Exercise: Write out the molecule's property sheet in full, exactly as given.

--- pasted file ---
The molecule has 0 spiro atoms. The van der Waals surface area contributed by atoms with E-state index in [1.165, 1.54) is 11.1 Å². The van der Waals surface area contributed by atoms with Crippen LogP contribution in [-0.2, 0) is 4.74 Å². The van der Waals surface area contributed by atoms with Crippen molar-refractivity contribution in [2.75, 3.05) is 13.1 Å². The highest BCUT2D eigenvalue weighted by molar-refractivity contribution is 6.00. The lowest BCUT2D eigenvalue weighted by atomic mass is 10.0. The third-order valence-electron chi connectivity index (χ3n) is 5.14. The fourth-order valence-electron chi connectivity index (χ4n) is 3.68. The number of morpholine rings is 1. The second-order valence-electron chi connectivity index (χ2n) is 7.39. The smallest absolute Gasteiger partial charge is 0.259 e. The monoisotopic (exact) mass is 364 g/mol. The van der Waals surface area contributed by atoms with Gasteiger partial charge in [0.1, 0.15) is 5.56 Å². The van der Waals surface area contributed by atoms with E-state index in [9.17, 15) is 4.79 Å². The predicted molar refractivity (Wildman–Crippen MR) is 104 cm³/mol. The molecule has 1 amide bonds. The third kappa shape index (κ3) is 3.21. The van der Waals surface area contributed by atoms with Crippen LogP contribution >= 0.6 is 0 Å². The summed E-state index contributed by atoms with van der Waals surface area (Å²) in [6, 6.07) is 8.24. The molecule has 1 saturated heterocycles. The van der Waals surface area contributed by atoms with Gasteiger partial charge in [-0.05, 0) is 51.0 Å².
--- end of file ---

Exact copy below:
The molecule has 0 spiro atoms. The van der Waals surface area contributed by atoms with E-state index in [1.165, 1.54) is 11.1 Å². The van der Waals surface area contributed by atoms with Crippen LogP contribution in [-0.2, 0) is 4.74 Å². The van der Waals surface area contributed by atoms with Crippen molar-refractivity contribution in [2.75, 3.05) is 13.1 Å². The highest BCUT2D eigenvalue weighted by molar-refractivity contribution is 6.00. The lowest BCUT2D eigenvalue weighted by atomic mass is 10.0. The third-order valence-electron chi connectivity index (χ3n) is 5.14. The fourth-order valence-electron chi connectivity index (χ4n) is 3.68. The number of morpholine rings is 1. The second-order valence-electron chi connectivity index (χ2n) is 7.39. The smallest absolute Gasteiger partial charge is 0.259 e. The monoisotopic (exact) mass is 364 g/mol. The van der Waals surface area contributed by atoms with Gasteiger partial charge in [0.1, 0.15) is 5.56 Å². The van der Waals surface area contributed by atoms with E-state index in [9.17, 15) is 4.79 Å². The predicted molar refractivity (Wildman–Crippen MR) is 104 cm³/mol. The molecule has 1 amide bonds. The third kappa shape index (κ3) is 3.21. The van der Waals surface area contributed by atoms with Crippen LogP contribution >= 0.6 is 0 Å². The summed E-state index contributed by atoms with van der Waals surface area (Å²) in [6, 6.07) is 8.24. The molecule has 1 saturated heterocycles. The van der Waals surface area contributed by atoms with Gasteiger partial charge in [-0.05, 0) is 51.0 Å².